To the friend who stopped calling,
We exchanged texts when my second son was born. You expressed your happiness for me. And then you went radio silent.
And your silence hurts.
My grief didn’t end the day Wyatt was born. Luke is still not here, and he never will be. I held him in my arms, but I will never get to see how his hair would grow out, or what color his eyes would be, never got to hear his voice, never got to do tummy time, never even got to dress him.
You listened to me in the days and weeks after Luke died. Expressed empathy when I detailed my countless anxieties. Shared advice for how to deal with the shitheads at my last job, and when I should quit.
And then I started to hear from you less and less. Perhaps I remind you of your worst fears, or maybe it’s a hard thing to keep up, providing support to someone who’s grieving, day after day, week after week. The thing is, it’s even harder to be the bereaved one. Every day that you wake up, you must confront the fact that your son is dead. There is no escaping it.
The last time I saw you, I was 28 weeks pregnant. We had our kids with us (well, you had all of your kids with you; I had only two of them), and it was hard to really talk. But I mentioned the anxiety I was experiencing over fetal movement. It was like talking into an abyss. There was no comprehension there. And in that moment I was reminded, once again, how much of a chasm now exists between myself and people who have never lost a child. Of how the relationships I had before Luke’s death are, in a sense, gone forever, irrevocably altered by the worst thing to ever happen to me.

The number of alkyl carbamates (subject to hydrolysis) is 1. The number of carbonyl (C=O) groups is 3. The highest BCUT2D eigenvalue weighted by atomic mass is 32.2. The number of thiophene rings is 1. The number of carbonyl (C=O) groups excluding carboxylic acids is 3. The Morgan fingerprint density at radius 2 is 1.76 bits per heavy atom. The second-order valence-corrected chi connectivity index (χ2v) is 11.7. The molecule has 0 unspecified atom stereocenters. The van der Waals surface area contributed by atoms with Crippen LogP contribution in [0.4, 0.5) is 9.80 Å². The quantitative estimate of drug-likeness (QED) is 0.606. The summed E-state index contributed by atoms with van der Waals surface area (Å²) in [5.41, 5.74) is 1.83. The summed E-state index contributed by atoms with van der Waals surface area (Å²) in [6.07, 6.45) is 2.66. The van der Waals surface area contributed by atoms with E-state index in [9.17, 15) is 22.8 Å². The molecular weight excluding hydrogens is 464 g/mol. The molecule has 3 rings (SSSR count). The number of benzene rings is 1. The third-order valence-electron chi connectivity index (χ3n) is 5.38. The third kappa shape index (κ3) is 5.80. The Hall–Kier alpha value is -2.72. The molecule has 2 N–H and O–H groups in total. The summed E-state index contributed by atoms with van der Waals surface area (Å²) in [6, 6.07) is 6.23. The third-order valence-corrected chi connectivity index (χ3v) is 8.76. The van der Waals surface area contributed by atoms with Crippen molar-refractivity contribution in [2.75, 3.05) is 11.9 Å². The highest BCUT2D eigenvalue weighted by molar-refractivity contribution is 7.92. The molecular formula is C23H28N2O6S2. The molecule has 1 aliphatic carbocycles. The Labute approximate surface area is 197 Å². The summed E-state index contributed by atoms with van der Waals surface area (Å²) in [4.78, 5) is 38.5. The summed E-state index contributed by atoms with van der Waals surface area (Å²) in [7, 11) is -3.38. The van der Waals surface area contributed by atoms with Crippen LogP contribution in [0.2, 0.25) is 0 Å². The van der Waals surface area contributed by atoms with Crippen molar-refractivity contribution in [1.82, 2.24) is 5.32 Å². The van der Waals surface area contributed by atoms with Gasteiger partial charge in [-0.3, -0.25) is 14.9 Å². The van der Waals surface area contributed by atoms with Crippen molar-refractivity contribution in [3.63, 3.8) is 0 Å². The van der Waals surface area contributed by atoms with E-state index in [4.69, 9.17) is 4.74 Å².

I don’t know why I haven’t heard from you again. When you have a child after another child has died, it’s an emotionally tumultuous and confusing thing. You are grateful for your rainbow child. But you can’t help but think that he wouldn’t be there if your first son hadn’t died. Likewise, you can’t help but think that your rainbow is here only because your other child died. You feel guilty that one lived and the other didn’t, that perhaps if you had exercised the same level of care the first time around, Luke would have made it. And as your new baby boy grows and develops every day, it hits you viscerally, in a way it hasn’t up until now, what you have missed out on with Luke.
So no, my grief didn’t end the day Wyatt was born. In some ways, I need your friendship more than ever. But I guess this is time to accept the fact that we can’t go back again. We simply aren’t the same two people anymore, ever since that day, 20 long and short months ago.